But what does it mean? — lots of different things to lots of different people, whether you are debating the meaning of song lyrics or whether your city should become one. About two weeks ago was “sanctuary” week for me. It started on Monday night with my city’s vote to become a “sanctuary city” and ended on Saturday night with our reunion with three daughters from the Vietnamese “boat” family that we sponsored thirty-seven years ago.
“The approved ordinance largely solidifies a policy that the city police and city staff have unofficially taken up and adhered to for the past several years. In essence, the bill states the city, its police and its resources will not be used to interfere in immigration matters.” – The Sentinel Newspapers, 19 Apr 2017. A visiting member of our family read the ordinance and stated the opinion that it was basically a nondiscrimination measure — that no matter what their immigration status, criminals would be treated like criminals; and non-criminals would be treated like non-criminals.
Also quoted from this article by Candace Rojo Keyes, “Deni Taveras, the county councilwoman for District 2, was also present at the meeting and said she was excited for Hyattsville residents on the historic night. Taveras, along with Mayor Candace Hollingsworth and Councilman Joseph Solomon, visited Rosa Parks Elementary School last week to talk to families about immigration issues. ‘I heard the worry of the children, the worry of the teachers. There is a heightened awareness of the fear of families being ripped apart,’ Tavaras said. ‘I’m just elated that this council had the heart to keep an open mind.'” Of course, this reminds us of families being ripped apart during slavery.
When President Trump issued his Muslim and refugee bans, friends commiserated with us, saying that they remembered the Vietnamese family of 12 that we sponsored 37 years ago — our Methodist church congregation, along with the Amish congregation in the community where we lived.
Three daughters from this family visited us at the end of my “sanctuary week.” It had been twenty years since we last saw them when they visited from California. They were ages 2, 7, and 15 when they arrived in this country. For thirty-seven years this family has been profusely thanking us for sponsoring them. On this particular Saturday night, they kept asking, “How did this happen?” We tackled the answer from the operational viewpoint. I started by reminding them that I had served in Vietnam. My wife added that when I was a young homebuilder, my supplier, National Homes, put out a request for builders who were receiving house packages (walls and building materials) to send back on the truck furniture donations for the Johnstown flood victims. One of the responses to my request to the town, Oakland, Maryland, came from the Amish bishop, whose community helped fill the truck with furniture. So I called upon him again when we wanted to sponsor a Vietnamese “boat” family, and the Amish joined forces with the Methodists. The Amish even had a house to contribute.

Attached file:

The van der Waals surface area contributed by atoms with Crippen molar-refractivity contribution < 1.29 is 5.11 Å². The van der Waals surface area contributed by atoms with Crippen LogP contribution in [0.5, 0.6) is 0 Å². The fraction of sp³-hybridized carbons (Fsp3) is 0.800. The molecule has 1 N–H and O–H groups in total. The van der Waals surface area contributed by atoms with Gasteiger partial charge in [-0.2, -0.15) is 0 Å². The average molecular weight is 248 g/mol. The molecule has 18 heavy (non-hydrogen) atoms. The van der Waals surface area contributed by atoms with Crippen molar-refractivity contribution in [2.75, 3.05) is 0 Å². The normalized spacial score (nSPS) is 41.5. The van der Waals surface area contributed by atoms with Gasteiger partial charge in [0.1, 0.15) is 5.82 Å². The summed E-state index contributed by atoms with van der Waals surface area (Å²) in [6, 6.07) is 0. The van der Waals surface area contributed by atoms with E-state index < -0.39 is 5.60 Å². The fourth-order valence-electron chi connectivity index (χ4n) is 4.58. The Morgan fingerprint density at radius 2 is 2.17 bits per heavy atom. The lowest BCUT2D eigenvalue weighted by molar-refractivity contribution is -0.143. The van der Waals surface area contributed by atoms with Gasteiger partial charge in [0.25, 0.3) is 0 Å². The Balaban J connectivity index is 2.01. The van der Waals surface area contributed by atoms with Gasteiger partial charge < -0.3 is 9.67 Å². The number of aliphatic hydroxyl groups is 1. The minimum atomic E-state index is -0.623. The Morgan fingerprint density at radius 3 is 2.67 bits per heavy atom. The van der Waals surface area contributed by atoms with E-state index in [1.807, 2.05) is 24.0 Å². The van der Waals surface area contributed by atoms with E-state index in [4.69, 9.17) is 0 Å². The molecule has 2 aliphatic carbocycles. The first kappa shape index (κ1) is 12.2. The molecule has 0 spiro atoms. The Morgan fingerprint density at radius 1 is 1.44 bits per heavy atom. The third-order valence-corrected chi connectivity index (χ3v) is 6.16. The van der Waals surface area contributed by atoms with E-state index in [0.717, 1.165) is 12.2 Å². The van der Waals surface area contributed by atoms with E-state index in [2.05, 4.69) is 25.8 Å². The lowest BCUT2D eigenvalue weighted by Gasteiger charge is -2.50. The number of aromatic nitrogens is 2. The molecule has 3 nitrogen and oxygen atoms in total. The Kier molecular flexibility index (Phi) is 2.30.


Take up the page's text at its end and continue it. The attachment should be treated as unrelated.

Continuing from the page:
One of the young women waited patiently through this explanation, but then explained that what she really wanted to know was “why” we did this — what motivated us to reach out to sponsor a refugee family. (We were at a loss other than attributing to values we absorbed from church and home). She reflected upon the mood of many in the country today who are unwilling to help refugees or undocumented people who are fleeing danger and especially the impact upon children when a parent is deported. She also brought up the practical point that when parents are taken out of the picture, it costs a lot of money for the State to raise a child and increases their susceptibility to gangs and other negative influences of growing up without a parent.
One of them said she had read my novel Cologne No. 10 for Men and liked it. We said we had wondered whether her family would be offended by it and its satire. She assured me that she wasn’t. After dinner she bought a copy of Well Considered before leaving Busboys and Poets after we told her that the novel takes place in this county where she was visiting. The young women had been very interested in hearing all about Hyattsville and its welcoming atmosphere, although Well Considered takes place in a different part of the County.
Continuing to thank us profusely, they departed and went on their way to Garrett County to visit other sponsors there, including the Amish family who housed them during their one year in snow country (before moving to California) while others in the community provided transportation, English tutoring, medical and dental needs, etc.